Here’s the ‘Slope or Broke’ Game that I debuted at the end of my MichMATYC Presentation.
The last couple weeks in my Pre-algebra class have been especially frustrating for me. We have started working with negative fractions and the placement of the negative sign seems to be a major stumbling block for a few of the students in the class. I can only repeat myself so many times before we run out of time, I become frustrated, and I start to wonder if they even hear what I am saying.
I know that most of the students in the class want to do well and that the majority of them really want to know what's going on. However, the fact that they do not know what is going on during the exact moment that we are doing it in class makes for tension in the classroom. I am not sure that they have come to realize that it takes practice outside of class in order to master the material. And that the majority of the time this practice needs to be above and beyond the regularly assigned homework.
However, the key to everything for me is that I am working with a group of students who want to do well, despite the fact that they might have been told that they might not be good at math in the past and despite the fact that in the past, they might have actually been told that they are not even college material. At the community college, it does not matter if you are good at math. At the community college, it does not matter if you are college material. What matters is that you want to do well and that you come ready to work with a hard work ethic to do what needs to get done in order to get your degree and go to work in the community.
This is a far contrast from when I taught at the International Academy of Duped and Tricked. At this particular school, I honestly believe that students were told that they have always been ready for college and all of the challenges and frustrations that come along with college, but no one has ever let them achieve to the best of their potential. I have no problem with encouraging students to work hard and try their best, but to allow students not to recognize in themselves that they may not be college material should be a crime. It causes chaos in the classroom.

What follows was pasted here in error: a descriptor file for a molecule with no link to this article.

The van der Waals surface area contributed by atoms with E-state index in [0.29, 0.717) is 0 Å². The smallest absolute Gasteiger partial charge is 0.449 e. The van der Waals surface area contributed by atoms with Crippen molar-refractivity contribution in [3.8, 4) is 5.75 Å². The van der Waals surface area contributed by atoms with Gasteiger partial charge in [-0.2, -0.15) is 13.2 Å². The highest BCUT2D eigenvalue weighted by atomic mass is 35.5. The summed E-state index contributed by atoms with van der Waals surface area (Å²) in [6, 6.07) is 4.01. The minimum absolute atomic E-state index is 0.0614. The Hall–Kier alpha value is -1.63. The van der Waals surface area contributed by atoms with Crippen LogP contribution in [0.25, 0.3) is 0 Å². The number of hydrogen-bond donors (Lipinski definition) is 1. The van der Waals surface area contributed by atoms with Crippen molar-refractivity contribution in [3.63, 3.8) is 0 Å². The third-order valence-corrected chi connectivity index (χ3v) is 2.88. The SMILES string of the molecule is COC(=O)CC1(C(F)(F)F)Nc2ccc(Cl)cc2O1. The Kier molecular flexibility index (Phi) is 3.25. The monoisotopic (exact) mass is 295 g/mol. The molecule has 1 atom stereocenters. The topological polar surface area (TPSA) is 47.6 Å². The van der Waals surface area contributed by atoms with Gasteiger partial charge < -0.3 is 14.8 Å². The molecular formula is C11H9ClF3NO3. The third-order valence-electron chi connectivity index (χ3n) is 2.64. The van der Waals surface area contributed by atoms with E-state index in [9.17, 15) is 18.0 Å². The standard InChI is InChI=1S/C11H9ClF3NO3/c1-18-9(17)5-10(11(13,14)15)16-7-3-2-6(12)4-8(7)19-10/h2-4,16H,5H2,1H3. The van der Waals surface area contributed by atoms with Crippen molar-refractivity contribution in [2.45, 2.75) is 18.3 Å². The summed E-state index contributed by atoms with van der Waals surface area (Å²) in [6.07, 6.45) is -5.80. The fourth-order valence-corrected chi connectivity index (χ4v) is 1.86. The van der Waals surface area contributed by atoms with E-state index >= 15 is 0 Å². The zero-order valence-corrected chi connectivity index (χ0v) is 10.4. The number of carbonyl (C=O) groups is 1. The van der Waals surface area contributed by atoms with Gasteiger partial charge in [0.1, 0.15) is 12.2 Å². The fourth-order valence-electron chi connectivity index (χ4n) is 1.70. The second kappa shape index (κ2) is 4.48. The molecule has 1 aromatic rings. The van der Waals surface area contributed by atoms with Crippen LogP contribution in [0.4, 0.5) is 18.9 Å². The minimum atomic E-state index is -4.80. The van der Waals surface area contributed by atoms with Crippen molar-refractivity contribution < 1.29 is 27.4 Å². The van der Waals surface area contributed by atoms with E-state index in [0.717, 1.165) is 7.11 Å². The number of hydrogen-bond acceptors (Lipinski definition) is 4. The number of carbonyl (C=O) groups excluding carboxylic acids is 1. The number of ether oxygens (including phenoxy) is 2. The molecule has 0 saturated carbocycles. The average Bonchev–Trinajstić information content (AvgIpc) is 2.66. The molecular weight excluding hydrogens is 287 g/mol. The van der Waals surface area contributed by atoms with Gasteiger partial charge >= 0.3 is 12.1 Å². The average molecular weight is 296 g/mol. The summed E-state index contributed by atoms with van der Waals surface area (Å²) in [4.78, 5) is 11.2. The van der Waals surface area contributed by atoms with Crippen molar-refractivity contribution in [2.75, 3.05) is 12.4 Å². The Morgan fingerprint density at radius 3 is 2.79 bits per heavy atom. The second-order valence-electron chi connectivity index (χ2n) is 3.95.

For example, in one of my classes a few weeks ago, I had to remind students that shouting out the answers during class is not appropriate because we need to remember that we have to give everyone time to think about the problem and that everyone does not learn at the same pace. After one friendly reminder, the students have not been shouting out answers since. On the other hand, when I taught at International Academy of Duped and Tricked, students would not just shout out the answers all the time, but many times they would be shouting out the incorrect answers. However, I honestly believe that the students were not responsive to being assisted in getting the correct answer because the school had trained them to believe that they were ready for college (meaning that that they did need to listen to the teacher because they were even smarter than the teacher).
I do not want this to be a rant against for-profit schools, but I do want to point out that from my own experiences, the attitudes among students at community colleges and at schools like the International Academy of Duped and Tricked are completely different. I may actually have a chance to change the life of a student at the community college by helping them through college one day at a time. This makes all of the frustrations I may have teaching my Pre-algebra class about negative fractions completely worthwhile.
I have not yet used this game with my students. Proceed with caution.
This is the ‘block version’ of Slopes and Ladders.